NOMIS researcher Franck Polleux, postdoc Ewoud R. E. Schmidt and their colleagues have published a paper in Nature that tackles a fundamental question: what makes the human brain unique? The answer to this question is of course extremely complex but over the past decade or so multiple groups have identified potential human-specific genetic modifiers of brain development and function. The authors demonstrate that expressing the human-specific gene SRGAP2C in mouse cortical pyramidal neurons leads to increased cortico-cortical connectivity, changes in cortical circuit properties and an enhanced ability to learn a cortex-dependent sensory discrimination task. The results suggest that the emergence of SRGAP2C at the birth of the Homo lineage contributed to the evolution of unique structural and functional features of human cortical circuits and might have contributed to the emergence of some of our unique cognitive abilities.
The cognitive abilities that characterize humans are thought to emerge from unique features of the cortical circuit architecture of the human brain, which include increased cortico–cortical connectivity. However, the evolutionary origin of these changes in connectivity and how they affected cortical circuit function and behaviour are currently unknown. The human-specific gene duplication SRGAP2C emerged in the ancestral genome of the Homo lineage before the major phase of increase in brain size. SRGAP2C expression in mice increases the density of excitatory and inhibitory synapses received by layer 2/3 pyramidal neurons (PNs). Here we show that the increased number of excitatory synapses received by layer 2/3 PNs induced by SRGAP2C expression originates from a specific increase in local and long-range cortico–cortical connections. Mice humanized for SRGAP2C expression in all cortical PNs displayed a shift in the fraction of layer 2/3 PNs activated by sensory stimulation and an enhanced ability to learn a cortex-dependent sensory-discrimination task. Computational modelling revealed that the increased layer 4 to layer 2/3 connectivity induced by SRGAP2C expression explains some of the key changes in sensory coding properties. These results suggest that the emergence of SRGAP2C at the birth of the Homo lineage contributed to the evolution of specific structural and functional features of cortical circuits in the human cortex.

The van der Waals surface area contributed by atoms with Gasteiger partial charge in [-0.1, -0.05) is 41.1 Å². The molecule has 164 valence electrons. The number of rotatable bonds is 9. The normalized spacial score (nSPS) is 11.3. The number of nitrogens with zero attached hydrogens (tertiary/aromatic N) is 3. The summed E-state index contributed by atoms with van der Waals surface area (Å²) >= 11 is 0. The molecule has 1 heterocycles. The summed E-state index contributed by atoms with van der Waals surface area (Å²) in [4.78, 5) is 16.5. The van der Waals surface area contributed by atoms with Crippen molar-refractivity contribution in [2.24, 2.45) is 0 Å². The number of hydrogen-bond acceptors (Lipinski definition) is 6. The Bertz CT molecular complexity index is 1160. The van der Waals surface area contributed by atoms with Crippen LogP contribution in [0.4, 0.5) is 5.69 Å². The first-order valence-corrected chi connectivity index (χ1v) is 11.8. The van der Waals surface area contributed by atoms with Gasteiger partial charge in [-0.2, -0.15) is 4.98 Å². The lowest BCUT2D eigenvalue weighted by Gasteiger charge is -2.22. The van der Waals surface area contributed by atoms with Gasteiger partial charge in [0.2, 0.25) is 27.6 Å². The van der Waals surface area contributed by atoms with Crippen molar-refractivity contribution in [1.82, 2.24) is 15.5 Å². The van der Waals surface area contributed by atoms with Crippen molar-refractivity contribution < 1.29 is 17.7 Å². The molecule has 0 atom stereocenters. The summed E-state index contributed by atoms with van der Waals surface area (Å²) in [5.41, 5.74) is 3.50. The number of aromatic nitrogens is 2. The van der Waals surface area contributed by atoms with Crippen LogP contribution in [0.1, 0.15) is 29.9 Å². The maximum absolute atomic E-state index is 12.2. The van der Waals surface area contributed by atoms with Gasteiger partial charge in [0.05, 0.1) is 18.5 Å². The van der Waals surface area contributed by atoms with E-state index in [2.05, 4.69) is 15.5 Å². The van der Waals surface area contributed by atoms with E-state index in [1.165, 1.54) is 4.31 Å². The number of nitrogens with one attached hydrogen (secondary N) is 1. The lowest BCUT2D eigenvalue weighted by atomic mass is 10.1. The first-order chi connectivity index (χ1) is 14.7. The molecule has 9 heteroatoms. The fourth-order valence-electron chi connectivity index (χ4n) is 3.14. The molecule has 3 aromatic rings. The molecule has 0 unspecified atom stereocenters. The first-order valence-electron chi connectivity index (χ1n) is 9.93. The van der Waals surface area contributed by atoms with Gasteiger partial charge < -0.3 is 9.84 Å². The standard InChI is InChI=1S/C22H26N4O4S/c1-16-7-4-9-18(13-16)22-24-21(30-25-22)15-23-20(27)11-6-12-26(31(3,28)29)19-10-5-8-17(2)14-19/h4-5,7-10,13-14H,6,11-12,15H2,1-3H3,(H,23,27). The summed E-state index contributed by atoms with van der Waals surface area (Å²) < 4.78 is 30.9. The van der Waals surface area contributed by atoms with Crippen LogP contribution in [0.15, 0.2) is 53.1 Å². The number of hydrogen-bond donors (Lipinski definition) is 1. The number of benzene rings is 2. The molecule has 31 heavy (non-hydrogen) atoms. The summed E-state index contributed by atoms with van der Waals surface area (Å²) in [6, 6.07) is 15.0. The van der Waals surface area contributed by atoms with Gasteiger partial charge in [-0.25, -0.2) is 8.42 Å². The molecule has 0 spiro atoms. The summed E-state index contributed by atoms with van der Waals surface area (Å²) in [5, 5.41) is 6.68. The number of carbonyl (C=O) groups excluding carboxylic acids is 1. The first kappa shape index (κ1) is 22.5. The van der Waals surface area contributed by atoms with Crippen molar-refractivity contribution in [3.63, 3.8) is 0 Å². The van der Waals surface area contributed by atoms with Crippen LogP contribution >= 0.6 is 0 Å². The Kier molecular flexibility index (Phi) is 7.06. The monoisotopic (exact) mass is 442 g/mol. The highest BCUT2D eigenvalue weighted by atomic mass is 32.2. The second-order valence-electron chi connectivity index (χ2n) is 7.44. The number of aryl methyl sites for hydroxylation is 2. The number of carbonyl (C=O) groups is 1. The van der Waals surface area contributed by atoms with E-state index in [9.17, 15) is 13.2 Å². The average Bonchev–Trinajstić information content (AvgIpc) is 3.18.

Read the Nature publication: A human-specific modifier of cortical connectivity and circuit function
Professor of neuroscience and a member of the Mortimer B. Zuckerman Mind Brain Behavior Institute
Columbia Zuckerman Institute
Deciphering the Evolutionary Origins of Human Brain Uniqueness
NOMIS RESEARCH PROJECT